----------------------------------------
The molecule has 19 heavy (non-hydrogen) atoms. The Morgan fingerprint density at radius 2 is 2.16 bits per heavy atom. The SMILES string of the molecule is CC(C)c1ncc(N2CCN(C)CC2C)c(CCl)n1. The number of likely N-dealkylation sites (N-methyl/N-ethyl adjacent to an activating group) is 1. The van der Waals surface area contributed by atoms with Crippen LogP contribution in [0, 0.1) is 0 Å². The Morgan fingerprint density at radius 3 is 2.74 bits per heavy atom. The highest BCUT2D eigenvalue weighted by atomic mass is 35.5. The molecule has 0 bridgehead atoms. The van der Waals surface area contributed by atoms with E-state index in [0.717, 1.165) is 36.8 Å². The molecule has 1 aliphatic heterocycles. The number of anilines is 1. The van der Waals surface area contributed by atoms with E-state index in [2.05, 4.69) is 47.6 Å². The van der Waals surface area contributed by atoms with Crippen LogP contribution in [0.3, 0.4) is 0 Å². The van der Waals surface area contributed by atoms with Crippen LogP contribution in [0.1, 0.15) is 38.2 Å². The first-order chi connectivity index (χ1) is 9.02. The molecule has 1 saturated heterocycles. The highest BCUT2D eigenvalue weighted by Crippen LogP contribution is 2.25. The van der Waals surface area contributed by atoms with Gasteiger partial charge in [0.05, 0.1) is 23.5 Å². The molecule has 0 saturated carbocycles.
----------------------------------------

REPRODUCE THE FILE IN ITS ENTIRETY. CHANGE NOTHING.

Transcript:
The molecule has 19 heavy (non-hydrogen) atoms. The Morgan fingerprint density at radius 2 is 2.16 bits per heavy atom. The SMILES string of the molecule is CC(C)c1ncc(N2CCN(C)CC2C)c(CCl)n1. The number of likely N-dealkylation sites (N-methyl/N-ethyl adjacent to an activating group) is 1. The van der Waals surface area contributed by atoms with Crippen LogP contribution in [0, 0.1) is 0 Å². The Morgan fingerprint density at radius 3 is 2.74 bits per heavy atom. The highest BCUT2D eigenvalue weighted by atomic mass is 35.5. The molecule has 0 bridgehead atoms. The van der Waals surface area contributed by atoms with E-state index in [0.717, 1.165) is 36.8 Å². The molecule has 1 aliphatic heterocycles. The number of anilines is 1. The van der Waals surface area contributed by atoms with E-state index in [2.05, 4.69) is 47.6 Å². The van der Waals surface area contributed by atoms with Crippen LogP contribution in [0.3, 0.4) is 0 Å². The van der Waals surface area contributed by atoms with Crippen LogP contribution in [0.1, 0.15) is 38.2 Å². The first-order chi connectivity index (χ1) is 9.02. The molecule has 1 saturated heterocycles. The highest BCUT2D eigenvalue weighted by Crippen LogP contribution is 2.25. The van der Waals surface area contributed by atoms with Gasteiger partial charge in [0.05, 0.1) is 23.5 Å². The molecule has 0 saturated carbocycles.